Jaffna residents in Sri Lanka’s north spoke with the WSWS last week
over continuing military repression and the ongoing detention of
more than 300,000 Tamils in the Vavuniya internment camps. Many had
relatives or friends who were either killed or injured in the
fighting between the Sri Lankan army and the separatist Liberation
Tigers of Tamil Eelam (LTTE) or who are now being held in detention
An unpublished UN report estimates that about 7,000 innocent men,
women and children were killed and tens of thousands wounded after
being trapped between Sri Lankan military and LTTE forces. The Sri
Lankan military showered the so-called “no fire zone” with artillery
shells and gunfire during the last weeks of fighting.
Jaffna residents explained that they had been unable to hold
religious ceremonies or publicly mourn their dead relatives because
they feared being accused of supporting the LTTE and facing
reprisals. All voiced their anger and outrage over the mass
One person asked the WSWS:
“Is there no way to help the interned?
How can we help them? The wife of my brother, who is in a camp,
cried, telling me that her daughter has only one piece of clothing,
which is a school gown. The Eelam People’s Democratic Party [EPDP] is collecting goods to
send to these refugees but it’s a partner of the government. People
are suspicious about whether refugees will get these goods.”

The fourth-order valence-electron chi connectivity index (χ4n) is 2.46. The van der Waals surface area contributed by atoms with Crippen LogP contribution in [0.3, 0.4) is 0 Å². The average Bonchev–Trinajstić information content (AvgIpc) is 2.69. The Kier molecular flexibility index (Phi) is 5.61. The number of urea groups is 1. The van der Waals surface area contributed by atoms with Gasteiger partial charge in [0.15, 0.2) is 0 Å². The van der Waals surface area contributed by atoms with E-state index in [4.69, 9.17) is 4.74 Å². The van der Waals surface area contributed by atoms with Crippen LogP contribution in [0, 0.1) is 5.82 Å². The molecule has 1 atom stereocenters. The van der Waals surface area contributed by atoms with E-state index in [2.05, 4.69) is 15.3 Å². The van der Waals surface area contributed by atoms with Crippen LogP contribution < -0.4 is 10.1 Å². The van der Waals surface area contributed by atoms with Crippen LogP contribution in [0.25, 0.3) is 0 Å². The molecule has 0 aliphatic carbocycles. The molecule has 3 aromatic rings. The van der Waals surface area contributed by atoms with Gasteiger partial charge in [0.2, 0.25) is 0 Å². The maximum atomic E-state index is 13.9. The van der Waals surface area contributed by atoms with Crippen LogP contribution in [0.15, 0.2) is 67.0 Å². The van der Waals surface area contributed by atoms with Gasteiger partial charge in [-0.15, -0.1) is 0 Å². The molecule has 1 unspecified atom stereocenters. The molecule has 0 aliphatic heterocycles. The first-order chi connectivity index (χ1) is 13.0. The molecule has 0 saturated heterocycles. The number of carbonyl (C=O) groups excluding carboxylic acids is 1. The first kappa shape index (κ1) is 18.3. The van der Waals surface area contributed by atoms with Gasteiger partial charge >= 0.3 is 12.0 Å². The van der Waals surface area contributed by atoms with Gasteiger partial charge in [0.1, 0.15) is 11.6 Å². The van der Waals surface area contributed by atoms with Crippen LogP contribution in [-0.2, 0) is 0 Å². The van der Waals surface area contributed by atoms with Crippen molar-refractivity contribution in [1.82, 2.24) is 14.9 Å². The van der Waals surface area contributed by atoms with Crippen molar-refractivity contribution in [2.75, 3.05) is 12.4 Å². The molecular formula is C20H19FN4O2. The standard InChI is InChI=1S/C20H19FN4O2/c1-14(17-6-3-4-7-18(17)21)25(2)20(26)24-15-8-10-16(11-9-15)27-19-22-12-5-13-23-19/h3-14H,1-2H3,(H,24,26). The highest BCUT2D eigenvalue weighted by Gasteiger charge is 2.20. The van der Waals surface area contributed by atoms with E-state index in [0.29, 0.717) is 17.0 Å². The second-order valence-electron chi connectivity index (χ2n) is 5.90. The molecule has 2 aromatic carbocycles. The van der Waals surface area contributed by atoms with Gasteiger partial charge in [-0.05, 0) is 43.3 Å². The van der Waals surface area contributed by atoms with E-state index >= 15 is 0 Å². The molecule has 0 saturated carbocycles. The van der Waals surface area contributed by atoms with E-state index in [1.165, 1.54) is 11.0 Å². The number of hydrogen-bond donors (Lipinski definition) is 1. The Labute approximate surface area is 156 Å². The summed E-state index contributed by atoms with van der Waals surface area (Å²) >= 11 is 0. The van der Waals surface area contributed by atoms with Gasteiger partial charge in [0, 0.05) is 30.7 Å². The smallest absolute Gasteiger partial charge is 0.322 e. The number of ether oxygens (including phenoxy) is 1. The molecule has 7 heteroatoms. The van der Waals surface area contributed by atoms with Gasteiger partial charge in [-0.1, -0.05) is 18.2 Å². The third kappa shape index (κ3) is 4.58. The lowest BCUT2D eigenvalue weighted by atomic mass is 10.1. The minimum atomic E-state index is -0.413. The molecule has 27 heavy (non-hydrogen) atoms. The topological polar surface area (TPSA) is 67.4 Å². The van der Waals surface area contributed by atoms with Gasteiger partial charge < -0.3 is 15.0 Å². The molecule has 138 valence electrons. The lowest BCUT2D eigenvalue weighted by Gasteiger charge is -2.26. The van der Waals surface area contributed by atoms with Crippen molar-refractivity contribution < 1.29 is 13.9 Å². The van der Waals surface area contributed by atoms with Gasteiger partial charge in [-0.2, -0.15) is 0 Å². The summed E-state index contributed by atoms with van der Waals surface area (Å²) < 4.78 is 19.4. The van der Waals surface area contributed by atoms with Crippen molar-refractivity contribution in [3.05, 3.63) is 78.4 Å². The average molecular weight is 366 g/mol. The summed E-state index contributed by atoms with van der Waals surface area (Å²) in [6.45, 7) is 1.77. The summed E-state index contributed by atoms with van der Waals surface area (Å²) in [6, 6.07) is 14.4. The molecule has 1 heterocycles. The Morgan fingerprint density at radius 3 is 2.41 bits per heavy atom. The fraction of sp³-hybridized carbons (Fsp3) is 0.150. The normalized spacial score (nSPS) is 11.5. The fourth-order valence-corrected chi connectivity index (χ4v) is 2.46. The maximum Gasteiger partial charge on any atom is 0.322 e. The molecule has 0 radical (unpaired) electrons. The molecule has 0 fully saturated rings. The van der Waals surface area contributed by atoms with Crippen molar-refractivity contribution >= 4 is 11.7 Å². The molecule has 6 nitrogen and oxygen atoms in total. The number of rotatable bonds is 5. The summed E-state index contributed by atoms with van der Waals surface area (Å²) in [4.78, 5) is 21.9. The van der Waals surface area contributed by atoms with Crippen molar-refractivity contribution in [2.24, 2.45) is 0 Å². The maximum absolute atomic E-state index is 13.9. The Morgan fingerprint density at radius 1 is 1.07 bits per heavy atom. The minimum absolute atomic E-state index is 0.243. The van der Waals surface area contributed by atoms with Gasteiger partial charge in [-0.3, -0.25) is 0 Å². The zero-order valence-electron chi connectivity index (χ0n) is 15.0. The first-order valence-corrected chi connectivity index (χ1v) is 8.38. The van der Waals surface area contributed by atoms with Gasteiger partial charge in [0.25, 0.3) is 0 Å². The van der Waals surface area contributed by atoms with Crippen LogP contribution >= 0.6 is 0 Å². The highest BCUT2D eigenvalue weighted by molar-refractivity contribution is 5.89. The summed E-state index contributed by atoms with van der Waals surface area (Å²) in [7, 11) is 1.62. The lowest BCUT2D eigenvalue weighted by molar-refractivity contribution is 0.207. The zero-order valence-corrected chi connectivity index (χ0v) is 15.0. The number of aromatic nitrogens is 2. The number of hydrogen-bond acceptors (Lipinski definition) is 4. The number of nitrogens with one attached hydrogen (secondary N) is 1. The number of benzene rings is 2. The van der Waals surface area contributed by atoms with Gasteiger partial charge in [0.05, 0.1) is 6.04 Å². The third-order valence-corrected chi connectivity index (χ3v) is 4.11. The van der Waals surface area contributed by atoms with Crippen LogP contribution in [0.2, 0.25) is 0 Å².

These concerns are well-founded. EPDP leader Douglas Devananda is a
cabinet minister in the Colombo government and supported the
communal war against the Tamils. The organisation maintains a
paramilitary wing which directly operates with the army and navy in
the Jaffna islands and peninsular.
“How long are they going to keep detaining hundreds of thousands of
people? The detainees have done nothing but the government and the
military treat them as the enemy and part of the LTTE. This is
proven by their ongoing detention. The government says it wants to
remove mines from the war zone in the Vanni but thousands of people
have houses in Jaffna and Vavuniya. Why can’t the government release
these people? It is lying,” the person said.
Unable to control his grief, a 48-year-old man cried, and holding
this correspondent’s hand, said: “When I heard about these camps and
what was happening there I thought they were similar to the Nazi
camps.” He explained that one man he knew had been captured by the
army while he was travelling from the war zone with his sister’s
small children. He is now being held in a camp but does not know
what has happened to the children.
Another resident told us that his friend’s wife had been taken for
medical treatment for injuries caused by gun fire and had
disappeared. His friend has no idea where his wife is.
These comments are not exaggerated. Those interned include thousands
of public servants, 6,700 people over 60-years-old and more than
50,000 children under-10. An estimated 850 children who were
orphaned during the fighting are also being held in the camps.
While those we spoke to in Jaffna had little sympathy for the LTTE,
having directly experienced its anti-democratic methods, few
believed that the end of the war would bring the restoration of
In Jaffna, there has been no relaxation of the military presence or
its activities with frequent foot and vehicle patrols of the town
and other areas. In fact, preparations are underway for permanent
In and around Jaffna city, the distance between check points has
been reduced from 150-200 metres to 50-100 metres. There are also
checkpoints in the coastal areas near Jaffna town, such as
Navandurai, Gurunagar, Pasaiur and Ariyalai. Some check points,